Session Type: ACR Abstract Session
Session Time: 4:30PM-6:00PM
Background/Purpose: Treat to Target (T2T) opportunities and rheumatologist decision making are not defined, captured, or reportable within existing electronic health record (EHR) software. We developed a novel EHR-integrated electronic system that 1) signals rheumatologists in real time of an escalation or de-escalation treatment opportunity, 2) captures their decision making including exceptions, and 3) reports on those decisions.
Methods: Using the CDAI (Clinical Disease Activity Index – disease activity measure), we electronically defined an Escalation Opportunity (E-Opp) as the 2 most recent CDAIs in the moderate or high disease activity range and a De-escalation Opportunity (D-Opp) as every CDAI for the past year in the low or remission range.
Using EHR-integrated software that captures CDAI measures, we designed a T2T tab that displayed the E-Opp or D-Opp (Phase 1). The rheumatologist could choose to escalate/de-escalate therapy, or leave alone and why. The system then deactivated display of future T2T opportunities for that patient for a defined time period to minimize physician burden. Because of low adoption of navigation to the T2T tab, the software was redesigned (Phase 2) to give a visual cue upon completion of the CDAI, prompting in real time to address the T2T opportunity (Figure 1).
Results: Between July 2018 and early May 2019, there were 1,428 T2T opportunities, representing 34.2% of the completed RA office visits during that time period. 11.3% of RA visits had an E-Opp and 22.9% of RA visits had a D-Opp. During Phase 1, rheumatologists used the T2T tab for only 18.1% of the E-Opp and 37.5% of the D-Opp. At the end of Phase 2, T2T tab use had risen to 63.6% for E-Opp and 65.5% for D-Opp (Figure 2). A decision to escalate rose from 10.2% to 45.5% of all E-Opp, and a decision to de-escalate rose from 5.3% to 17.2% of all D-Opp.
For opportunities where a decision was made, rheumatologists selected “leave alone” for 48.9% of E-Opp and 80.0% of D-Opp. When there was an E-Opp, reasons for “leave alone” included CDAI measure not accurate (33.9%), patient decision (14.5%), risk > benefit (14.5%), other (37.1%). When there was a D-Opp, reasons for “leave alone” included hard to control (46.1%), patient preference (29.4%), and poor prognostic factors (24.5%).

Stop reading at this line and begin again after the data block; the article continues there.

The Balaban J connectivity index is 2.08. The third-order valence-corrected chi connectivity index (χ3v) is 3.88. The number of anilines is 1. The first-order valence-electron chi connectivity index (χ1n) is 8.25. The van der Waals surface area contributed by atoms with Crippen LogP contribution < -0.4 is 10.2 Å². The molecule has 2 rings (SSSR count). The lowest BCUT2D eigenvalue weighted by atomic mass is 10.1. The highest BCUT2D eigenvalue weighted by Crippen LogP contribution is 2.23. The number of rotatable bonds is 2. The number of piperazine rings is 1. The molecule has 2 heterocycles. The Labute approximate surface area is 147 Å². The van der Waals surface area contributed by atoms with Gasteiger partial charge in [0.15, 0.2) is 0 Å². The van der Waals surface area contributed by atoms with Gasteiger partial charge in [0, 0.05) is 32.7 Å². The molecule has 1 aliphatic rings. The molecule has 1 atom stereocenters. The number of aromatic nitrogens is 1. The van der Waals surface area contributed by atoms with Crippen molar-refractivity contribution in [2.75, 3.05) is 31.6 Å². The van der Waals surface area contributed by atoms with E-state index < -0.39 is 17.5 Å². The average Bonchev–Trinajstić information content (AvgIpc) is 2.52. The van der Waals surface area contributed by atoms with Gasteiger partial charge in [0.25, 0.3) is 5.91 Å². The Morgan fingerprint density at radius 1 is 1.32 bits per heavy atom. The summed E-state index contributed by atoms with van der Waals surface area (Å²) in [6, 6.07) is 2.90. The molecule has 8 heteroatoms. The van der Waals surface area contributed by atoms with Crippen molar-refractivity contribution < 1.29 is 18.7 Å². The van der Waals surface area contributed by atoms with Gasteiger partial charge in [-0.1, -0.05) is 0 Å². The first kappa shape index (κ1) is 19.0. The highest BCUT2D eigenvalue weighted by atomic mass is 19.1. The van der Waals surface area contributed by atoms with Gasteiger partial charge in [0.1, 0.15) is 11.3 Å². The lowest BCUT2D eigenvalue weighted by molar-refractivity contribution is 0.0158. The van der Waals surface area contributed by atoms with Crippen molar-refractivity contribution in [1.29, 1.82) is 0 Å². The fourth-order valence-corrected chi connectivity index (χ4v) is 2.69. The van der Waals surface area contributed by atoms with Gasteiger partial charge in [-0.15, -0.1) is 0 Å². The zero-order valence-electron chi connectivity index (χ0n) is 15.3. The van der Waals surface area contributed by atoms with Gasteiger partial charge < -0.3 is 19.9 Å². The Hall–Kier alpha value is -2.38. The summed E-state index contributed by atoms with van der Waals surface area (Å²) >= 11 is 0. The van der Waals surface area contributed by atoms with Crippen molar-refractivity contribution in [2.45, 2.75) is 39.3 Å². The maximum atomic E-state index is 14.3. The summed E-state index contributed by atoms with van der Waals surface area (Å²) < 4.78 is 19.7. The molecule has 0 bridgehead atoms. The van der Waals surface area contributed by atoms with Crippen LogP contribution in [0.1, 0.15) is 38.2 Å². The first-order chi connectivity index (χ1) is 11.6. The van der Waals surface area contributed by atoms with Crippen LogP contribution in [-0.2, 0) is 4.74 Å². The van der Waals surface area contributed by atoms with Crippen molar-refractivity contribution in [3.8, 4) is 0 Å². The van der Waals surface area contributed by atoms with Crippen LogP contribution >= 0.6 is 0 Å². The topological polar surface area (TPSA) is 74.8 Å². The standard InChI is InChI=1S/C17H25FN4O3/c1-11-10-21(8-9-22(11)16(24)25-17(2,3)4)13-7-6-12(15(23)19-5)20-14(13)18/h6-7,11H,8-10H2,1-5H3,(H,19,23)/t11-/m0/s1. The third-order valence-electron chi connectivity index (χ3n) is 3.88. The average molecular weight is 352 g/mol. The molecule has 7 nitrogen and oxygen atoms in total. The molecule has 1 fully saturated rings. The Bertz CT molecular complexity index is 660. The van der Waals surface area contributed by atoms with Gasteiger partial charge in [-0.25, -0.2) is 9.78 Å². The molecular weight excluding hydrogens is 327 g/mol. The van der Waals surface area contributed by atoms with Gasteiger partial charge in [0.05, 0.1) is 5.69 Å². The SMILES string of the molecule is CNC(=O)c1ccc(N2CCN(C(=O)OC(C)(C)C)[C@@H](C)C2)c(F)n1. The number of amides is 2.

Conclusion: We designed and tested an EHR-integrated Treat to Target (T2T) tool that prompted rheumatologists about escalation/de-escalation opportunities and captured their medical decision making. Opportunities for escalation and de-escalation of therapy are common (34.2 % of RA visits), even in a well-managed RA population. Adoption of T2T tool use improved significantly with real-time visual notification. In parallel, decisions to escalate and de-escalate when opportunities existed also rose (10.2% to 45.5%, and 5.3% to 17.2%, respectively). Using this novel tool, the ability to reliably capture why escalation/de-escalation opportunities are deferred (“leave alone”) will allow us to develop refined T2T care strategies. Now that it is embedded in routine RA care, next steps will be to use this tool to proactively drive value-concordant decision making and monitor the effect on disease control and cost of care.
To cite this abstract in AMA style:Newman E, Cote J, Chronowski J. Treat to Target Opportunities – Design, Testing, and Adoption of a Novel EHR-Integrated Electronic System to Engage Rheumatologists and Capture Decision Making [abstract]. Arthritis Rheumatol. 2019; 71 (suppl 10). https://acrabstracts.org/abstract/treat-to-target-opportunities-design-testing-and-adoption-of-a-novel-ehr-integrated-electronic-system-to-engage-rheumatologists-and-capture-decision-making/. Accessed July 2, 2022.
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